Ultimately, though, the asbestos standard was voided by the court because the federal government could not demonstrate the emergency temporary standard was necessary to combat asbestos. The Biden administration will likely encounter a similar difficulty, as it must demonstrate a vaccine mandate is a necessary response to the COVID-19 pandemic. It won’t be difficult to establish COVID-19 as a grave danger, an opinion many Biden officials hold with confidence. The necessity threshold will be the problem, as historically, roughly half of the emergency temporary standards issued by OSHA have been struck down by the courts. One point to watch in any ensuing legal battle will be how the Biden administration justifies the vaccine mandate as a necessity.

With a working understanding of the vaccine mandate’s legal background, we can consider some important legal inquiries. One area that warrants attention is whether a vaccine mandate falls under OSHA’s authority. OSHA did successfully issue an emergency temporary standard related to COVID-19 policies, but it only applied to the healthcare industry and did not involve vaccines. A widespread mandate covering tens of millions of Americans will likely encounter more scrutiny. In fact, some critics have already denounced the policy, proclaiming that a vaccine mandate is beyond the jurisdiction of OSHA. Their argument is that, according to OSHA’s authority, health and safety threats can only be combated from actions within the workplace. Receiving a vaccine would go beyond the workplace, so they reason a vaccine mandate is unconstitutional. Biden’s defenders seem to suppose that the pandemic will justify this external resolution to workplace safety. OSHA’s authority is also based on such general language that a court can easily reason a vaccine mandate falls under its jurisdiction (or the other way around).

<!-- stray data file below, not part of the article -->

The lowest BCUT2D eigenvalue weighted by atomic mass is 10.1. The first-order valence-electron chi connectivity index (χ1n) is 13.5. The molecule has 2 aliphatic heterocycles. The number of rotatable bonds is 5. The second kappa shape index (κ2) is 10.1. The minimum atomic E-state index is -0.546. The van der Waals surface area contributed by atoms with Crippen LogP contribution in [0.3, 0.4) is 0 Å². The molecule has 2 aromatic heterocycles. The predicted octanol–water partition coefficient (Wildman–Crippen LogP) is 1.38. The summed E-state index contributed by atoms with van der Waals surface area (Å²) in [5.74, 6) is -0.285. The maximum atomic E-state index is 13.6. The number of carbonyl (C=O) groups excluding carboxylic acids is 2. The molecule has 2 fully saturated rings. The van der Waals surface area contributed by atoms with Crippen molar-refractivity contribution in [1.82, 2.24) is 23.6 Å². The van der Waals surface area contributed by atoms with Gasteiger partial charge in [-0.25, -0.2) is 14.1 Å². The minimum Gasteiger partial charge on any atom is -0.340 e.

The constitutionality of Biden’s vaccine mandate for the private sector will be debatable until the courts begin to consider the issue. We’re already seeing a barrage of lawsuits from a variety of sources across the country, so we’ll have answers soon. The Biden administration seems prepared for these legal challenges, with President Biden’s invitation for his opponents to “have at it.” My hope is that this column gives adequate information to understand the courts’s  decisions, as legal and political discussions are only worthwhile when one is informed and engages in civil dialogue.

 

Blake Ziegler is a junior at Notre Dame from New Orleans, Louisiana, with double majors in political science and philosophy. He enjoys writing about politics, Judaism and the occasional philosophical rant. For inquiries, he can be reached at [email protected] or followed at @NewsWithZig on Twitter if you want to see more of his opinions.

The views expressed in this column are those of the author and not necessarily those of The Observer.